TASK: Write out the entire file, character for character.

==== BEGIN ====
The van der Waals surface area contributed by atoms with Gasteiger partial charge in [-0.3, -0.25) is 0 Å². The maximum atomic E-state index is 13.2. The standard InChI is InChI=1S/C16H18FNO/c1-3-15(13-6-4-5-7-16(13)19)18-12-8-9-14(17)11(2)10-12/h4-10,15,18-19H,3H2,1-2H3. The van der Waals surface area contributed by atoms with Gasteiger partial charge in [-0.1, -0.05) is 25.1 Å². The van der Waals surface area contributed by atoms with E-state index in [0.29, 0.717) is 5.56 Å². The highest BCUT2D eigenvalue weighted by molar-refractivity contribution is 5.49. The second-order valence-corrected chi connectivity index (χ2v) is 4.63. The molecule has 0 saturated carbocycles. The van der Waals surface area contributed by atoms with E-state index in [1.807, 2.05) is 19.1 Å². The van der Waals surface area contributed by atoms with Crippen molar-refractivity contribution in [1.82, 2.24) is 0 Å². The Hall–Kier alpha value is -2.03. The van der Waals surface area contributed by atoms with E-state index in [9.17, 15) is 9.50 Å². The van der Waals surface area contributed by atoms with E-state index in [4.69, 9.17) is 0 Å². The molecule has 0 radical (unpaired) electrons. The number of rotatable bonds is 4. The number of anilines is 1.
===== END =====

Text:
The van der Waals surface area contributed by atoms with Gasteiger partial charge in [-0.3, -0.25) is 0 Å². The maximum atomic E-state index is 13.2. The standard InChI is InChI=1S/C16H18FNO/c1-3-15(13-6-4-5-7-16(13)19)18-12-8-9-14(17)11(2)10-12/h4-10,15,18-19H,3H2,1-2H3. The van der Waals surface area contributed by atoms with Gasteiger partial charge in [-0.1, -0.05) is 25.1 Å². The van der Waals surface area contributed by atoms with E-state index in [0.29, 0.717) is 5.56 Å². The highest BCUT2D eigenvalue weighted by molar-refractivity contribution is 5.49. The second-order valence-corrected chi connectivity index (χ2v) is 4.63. The molecule has 0 saturated carbocycles. The van der Waals surface area contributed by atoms with E-state index in [1.807, 2.05) is 19.1 Å². The van der Waals surface area contributed by atoms with Crippen molar-refractivity contribution in [1.82, 2.24) is 0 Å². The Hall–Kier alpha value is -2.03. The van der Waals surface area contributed by atoms with E-state index in [9.17, 15) is 9.50 Å². The van der Waals surface area contributed by atoms with E-state index in [4.69, 9.17) is 0 Å². The molecule has 0 radical (unpaired) electrons. The number of rotatable bonds is 4. The number of anilines is 1.